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Unformatted text preview: Scott Hughes 26 February 2004 Massachusetts Institute of Technology Department of Physics 8.022 Spring 2004 Lecture 7: Current, continuity equation, resistance, Ohm’s law. 7.1 Electric current: basic notions The term “electric current” is used to describe the charge per unit time that flows through an object. In cgs units, current is measured in esu/sec, naturally enough. In SI units, current is measured in Coulombs/sec, which is given the name Ampere (or amp). It is very important to know how to convert between these units! Amps are used to describe currents FAR more often than esu/sec: 1 ampere = 2 . 998 × 10 9 esu/sec. Suppose we have a swarm of charges, all with the same charge q . The number density of these particles is some value n (i.e., there are n charges per unit volume). Suppose further that all of these charges are moving with velocity ~u . How much current is flowing through an area ~ A ? To figure this out, we need to calculate how many of the charges pass through the area ~ A in time ∆ t . This number is given by the number of charges that fit into the oblique prism sketched below: θ u A u ∆ t The number of charges in this prism is its volume,  ~ A  ~u ∆ t  cos θ , times the number density. The number of charges that pass through the area in time ∆ t is ∆ N = n (  ~u  ∆ t )(  ~ A  ) cos θ = n~u · ~ A ∆ t . The total charge that passes through is q times this number: ∆ q = qn~u · ~ A ∆ t , so that the current I = ∆ q/ ∆ t must be I = qn~u · ~ A . This form of the current motivates the definition of the current density ~ J : ~ J = qn~u = ρ~u . For this (admittedly artificial) example of all charges streaming in the same direction with the saem velocity ~u , the current density is just the charge density ρ ≡ nq times that velocity. The current is then given by I = ~ J · ~ A . Caution : bear in mind that the current density is a current per unit area : charge/(time × area). This is hopefully obvious by dimensional analysis: charge density is charge/(length cubed); velocity is length/time; hence current density is charge/(time × length squared). 7.2 Electric current: more details Some of the details assumed above are obviously fairly artificial. We make them more realistic one by one. First, rather than having a single kind of charge that is free to move, a material might have a bunch of different charges that can carry current. (For example, ocean water conducts electricity largely because of the freely moving sodium and chlorine ions. Other materials dissolved in the ocean contribute a bit as well.) In this case each variety of charge may have its own charge, number density, and velocity. Let the subscript k label different charge “species” — e.g., k = 1 could refer to electrons, k = 2 to chlorine ions, etc. The total current density comes from combining them all together: ~ J = X k q k n k ~u k = X k ρ k ~u k ....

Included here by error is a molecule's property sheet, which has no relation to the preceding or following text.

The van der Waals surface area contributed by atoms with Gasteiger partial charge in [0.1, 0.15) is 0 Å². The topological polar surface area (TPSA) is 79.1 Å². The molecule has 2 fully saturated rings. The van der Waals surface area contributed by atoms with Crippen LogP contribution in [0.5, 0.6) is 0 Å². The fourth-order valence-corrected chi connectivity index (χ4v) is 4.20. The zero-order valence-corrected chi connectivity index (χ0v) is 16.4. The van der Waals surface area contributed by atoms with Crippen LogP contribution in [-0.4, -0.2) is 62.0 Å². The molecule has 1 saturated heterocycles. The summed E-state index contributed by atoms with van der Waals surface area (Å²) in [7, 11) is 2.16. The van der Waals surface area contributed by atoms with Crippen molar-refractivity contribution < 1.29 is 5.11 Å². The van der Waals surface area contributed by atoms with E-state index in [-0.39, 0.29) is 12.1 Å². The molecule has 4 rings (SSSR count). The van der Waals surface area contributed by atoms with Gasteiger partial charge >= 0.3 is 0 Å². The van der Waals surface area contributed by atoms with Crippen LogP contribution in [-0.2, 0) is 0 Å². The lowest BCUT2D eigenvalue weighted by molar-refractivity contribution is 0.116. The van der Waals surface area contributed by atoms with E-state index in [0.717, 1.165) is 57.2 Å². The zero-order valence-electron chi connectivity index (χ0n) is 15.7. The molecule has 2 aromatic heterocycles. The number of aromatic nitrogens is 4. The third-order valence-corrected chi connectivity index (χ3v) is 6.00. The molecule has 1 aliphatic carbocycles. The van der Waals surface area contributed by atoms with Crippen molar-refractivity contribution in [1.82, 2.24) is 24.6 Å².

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 Spring '08
 Hughes
 Charge, Current, Resistance, Mass, ohm, Electric charge, current density

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